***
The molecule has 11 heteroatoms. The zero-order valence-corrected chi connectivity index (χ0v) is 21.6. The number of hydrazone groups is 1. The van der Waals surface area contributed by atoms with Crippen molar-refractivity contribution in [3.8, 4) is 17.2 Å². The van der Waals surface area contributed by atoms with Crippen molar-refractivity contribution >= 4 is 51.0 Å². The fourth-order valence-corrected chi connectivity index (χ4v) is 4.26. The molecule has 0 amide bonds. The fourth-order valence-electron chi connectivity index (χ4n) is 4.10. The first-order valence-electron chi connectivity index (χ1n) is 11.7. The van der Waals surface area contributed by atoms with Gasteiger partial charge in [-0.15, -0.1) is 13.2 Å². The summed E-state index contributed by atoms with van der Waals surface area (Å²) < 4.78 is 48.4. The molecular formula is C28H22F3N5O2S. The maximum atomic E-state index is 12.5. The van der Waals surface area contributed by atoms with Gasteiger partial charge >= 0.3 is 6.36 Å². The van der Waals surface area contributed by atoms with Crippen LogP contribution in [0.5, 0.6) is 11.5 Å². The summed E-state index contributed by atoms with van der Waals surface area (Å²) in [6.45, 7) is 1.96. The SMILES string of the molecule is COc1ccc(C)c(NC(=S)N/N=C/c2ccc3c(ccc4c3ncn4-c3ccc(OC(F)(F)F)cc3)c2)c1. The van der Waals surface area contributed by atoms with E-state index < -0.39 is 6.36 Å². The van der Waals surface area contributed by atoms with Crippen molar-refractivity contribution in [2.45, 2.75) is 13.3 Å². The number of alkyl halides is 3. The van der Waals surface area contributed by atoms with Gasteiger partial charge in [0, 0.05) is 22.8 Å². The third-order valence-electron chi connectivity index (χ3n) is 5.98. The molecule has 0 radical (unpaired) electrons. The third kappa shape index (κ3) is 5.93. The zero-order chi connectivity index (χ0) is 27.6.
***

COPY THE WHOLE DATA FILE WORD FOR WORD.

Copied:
The molecule has 11 heteroatoms. The zero-order valence-corrected chi connectivity index (χ0v) is 21.6. The number of hydrazone groups is 1. The van der Waals surface area contributed by atoms with Crippen molar-refractivity contribution in [3.8, 4) is 17.2 Å². The van der Waals surface area contributed by atoms with Crippen molar-refractivity contribution >= 4 is 51.0 Å². The fourth-order valence-corrected chi connectivity index (χ4v) is 4.26. The molecule has 0 amide bonds. The fourth-order valence-electron chi connectivity index (χ4n) is 4.10. The first-order valence-electron chi connectivity index (χ1n) is 11.7. The van der Waals surface area contributed by atoms with Gasteiger partial charge in [-0.15, -0.1) is 13.2 Å². The summed E-state index contributed by atoms with van der Waals surface area (Å²) < 4.78 is 48.4. The molecular formula is C28H22F3N5O2S. The maximum atomic E-state index is 12.5. The van der Waals surface area contributed by atoms with Gasteiger partial charge >= 0.3 is 6.36 Å². The van der Waals surface area contributed by atoms with Crippen LogP contribution in [0.5, 0.6) is 11.5 Å². The summed E-state index contributed by atoms with van der Waals surface area (Å²) in [6.45, 7) is 1.96. The SMILES string of the molecule is COc1ccc(C)c(NC(=S)N/N=C/c2ccc3c(ccc4c3ncn4-c3ccc(OC(F)(F)F)cc3)c2)c1. The van der Waals surface area contributed by atoms with E-state index < -0.39 is 6.36 Å². The van der Waals surface area contributed by atoms with Crippen molar-refractivity contribution in [2.45, 2.75) is 13.3 Å². The number of alkyl halides is 3. The van der Waals surface area contributed by atoms with Gasteiger partial charge in [0, 0.05) is 22.8 Å². The third-order valence-electron chi connectivity index (χ3n) is 5.98. The molecule has 0 radical (unpaired) electrons. The third kappa shape index (κ3) is 5.93. The zero-order chi connectivity index (χ0) is 27.6.